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How do middle-aged chinese men and women balance caregiving and employment income?

Background: Unpaid family caregivers might suffer losses in income as a result of care provision. Methods: Here we used data from the baseline survey of the China Health and Retirement Longitudinal Study to assess the relationship between hours of weekly caregiving provided to grandchildren/parents/parents-in-law and individual’s monthly employment income. Our study sample comprised 3718 middle-aged Chinese adults who were of working age (45–60 years). For women and men separately, we used a likelihood-based method to determine a caregiving threshold in a two-stage Heckman selection procedure. Instrumental variables were used to rule out the endogeneity of caregiving hours. Results: Our analysis revealed a negative association between caregiving and income for women that depended on a caregiving threshold of 63 h per week. There was an absence of caregiving-income relationship among men. Conclusions: These results offer new insights into the opportunity costs of unpaid caregiving and support tailored policies to protect the financial well-being of female caregivers.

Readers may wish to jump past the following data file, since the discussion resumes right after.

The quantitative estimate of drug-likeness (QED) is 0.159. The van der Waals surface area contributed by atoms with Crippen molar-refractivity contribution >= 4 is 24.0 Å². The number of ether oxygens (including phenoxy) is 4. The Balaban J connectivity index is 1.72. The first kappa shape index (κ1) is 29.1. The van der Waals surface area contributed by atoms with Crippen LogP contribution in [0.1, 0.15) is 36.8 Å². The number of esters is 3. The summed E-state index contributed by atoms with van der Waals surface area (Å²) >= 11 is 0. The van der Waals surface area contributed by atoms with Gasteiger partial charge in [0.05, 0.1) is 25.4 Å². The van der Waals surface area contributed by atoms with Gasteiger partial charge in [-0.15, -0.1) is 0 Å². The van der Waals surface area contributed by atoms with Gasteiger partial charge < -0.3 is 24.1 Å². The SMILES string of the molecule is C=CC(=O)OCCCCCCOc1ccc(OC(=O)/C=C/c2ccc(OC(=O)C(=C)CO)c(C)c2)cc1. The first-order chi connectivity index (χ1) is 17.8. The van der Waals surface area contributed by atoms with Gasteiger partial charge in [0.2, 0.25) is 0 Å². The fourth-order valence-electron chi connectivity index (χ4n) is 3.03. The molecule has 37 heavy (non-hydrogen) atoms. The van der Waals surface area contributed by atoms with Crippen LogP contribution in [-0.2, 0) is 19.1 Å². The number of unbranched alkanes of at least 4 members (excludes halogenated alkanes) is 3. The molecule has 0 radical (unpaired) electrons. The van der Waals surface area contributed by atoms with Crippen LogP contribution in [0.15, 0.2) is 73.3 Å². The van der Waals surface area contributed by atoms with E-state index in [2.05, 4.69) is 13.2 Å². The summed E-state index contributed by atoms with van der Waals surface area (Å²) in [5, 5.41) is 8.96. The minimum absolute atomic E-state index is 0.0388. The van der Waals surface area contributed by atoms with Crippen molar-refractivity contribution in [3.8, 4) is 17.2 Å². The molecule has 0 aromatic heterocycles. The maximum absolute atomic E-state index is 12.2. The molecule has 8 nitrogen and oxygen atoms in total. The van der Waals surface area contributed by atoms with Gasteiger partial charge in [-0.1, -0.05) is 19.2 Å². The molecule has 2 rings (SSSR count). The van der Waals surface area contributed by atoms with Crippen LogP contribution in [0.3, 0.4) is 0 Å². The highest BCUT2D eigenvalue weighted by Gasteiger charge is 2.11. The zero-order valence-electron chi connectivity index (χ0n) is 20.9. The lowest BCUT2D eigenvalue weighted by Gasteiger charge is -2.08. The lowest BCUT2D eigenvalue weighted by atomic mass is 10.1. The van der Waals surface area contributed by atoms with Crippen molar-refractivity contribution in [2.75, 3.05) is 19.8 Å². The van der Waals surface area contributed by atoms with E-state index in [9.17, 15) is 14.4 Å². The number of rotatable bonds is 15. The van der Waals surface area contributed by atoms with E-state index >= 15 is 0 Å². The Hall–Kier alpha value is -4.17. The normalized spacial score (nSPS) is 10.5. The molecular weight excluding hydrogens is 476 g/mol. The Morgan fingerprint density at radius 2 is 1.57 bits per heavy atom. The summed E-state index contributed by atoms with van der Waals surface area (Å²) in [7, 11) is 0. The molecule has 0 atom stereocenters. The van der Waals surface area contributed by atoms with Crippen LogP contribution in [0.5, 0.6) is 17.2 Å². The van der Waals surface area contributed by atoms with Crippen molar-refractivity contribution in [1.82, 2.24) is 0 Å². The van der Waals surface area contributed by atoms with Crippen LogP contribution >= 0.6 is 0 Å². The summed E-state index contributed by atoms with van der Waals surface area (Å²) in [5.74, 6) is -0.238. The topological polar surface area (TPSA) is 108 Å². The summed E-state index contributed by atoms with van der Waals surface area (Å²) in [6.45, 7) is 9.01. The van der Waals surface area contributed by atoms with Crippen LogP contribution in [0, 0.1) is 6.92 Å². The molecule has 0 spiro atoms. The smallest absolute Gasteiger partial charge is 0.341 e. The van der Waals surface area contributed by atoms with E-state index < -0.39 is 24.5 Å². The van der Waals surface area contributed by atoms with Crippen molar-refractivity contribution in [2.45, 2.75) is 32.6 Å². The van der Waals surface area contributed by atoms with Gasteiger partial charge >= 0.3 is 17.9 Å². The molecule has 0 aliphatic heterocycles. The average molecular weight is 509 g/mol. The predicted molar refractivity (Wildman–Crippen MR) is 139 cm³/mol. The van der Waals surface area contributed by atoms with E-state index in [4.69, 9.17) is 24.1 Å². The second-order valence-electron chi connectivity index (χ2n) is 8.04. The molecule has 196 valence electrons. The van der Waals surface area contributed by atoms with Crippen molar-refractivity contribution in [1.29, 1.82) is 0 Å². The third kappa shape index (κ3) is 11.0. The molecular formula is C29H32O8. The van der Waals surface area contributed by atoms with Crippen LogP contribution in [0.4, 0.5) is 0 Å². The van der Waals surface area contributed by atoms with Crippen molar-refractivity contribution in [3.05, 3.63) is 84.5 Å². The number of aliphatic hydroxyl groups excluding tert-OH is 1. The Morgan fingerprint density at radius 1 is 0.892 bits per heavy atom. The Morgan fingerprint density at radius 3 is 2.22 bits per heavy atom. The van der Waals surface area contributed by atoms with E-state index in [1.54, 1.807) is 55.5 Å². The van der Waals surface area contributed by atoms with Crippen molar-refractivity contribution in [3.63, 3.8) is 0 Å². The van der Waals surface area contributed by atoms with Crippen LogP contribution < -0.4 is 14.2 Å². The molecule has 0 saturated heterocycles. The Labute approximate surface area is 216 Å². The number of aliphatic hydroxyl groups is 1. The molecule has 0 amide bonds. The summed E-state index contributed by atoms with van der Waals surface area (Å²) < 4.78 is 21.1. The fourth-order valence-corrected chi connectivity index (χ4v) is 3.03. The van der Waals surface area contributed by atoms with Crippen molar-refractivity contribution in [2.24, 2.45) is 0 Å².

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Key Information

Type of Reference
Jour
Type of Work
Journal article
Publisher
MDPI
ISBN/ISSN
22279032
Publication Year
2021
Issue Number
4
Journal Titles
Healthcare (Switzerland)
Volume Number
9
Start Page
415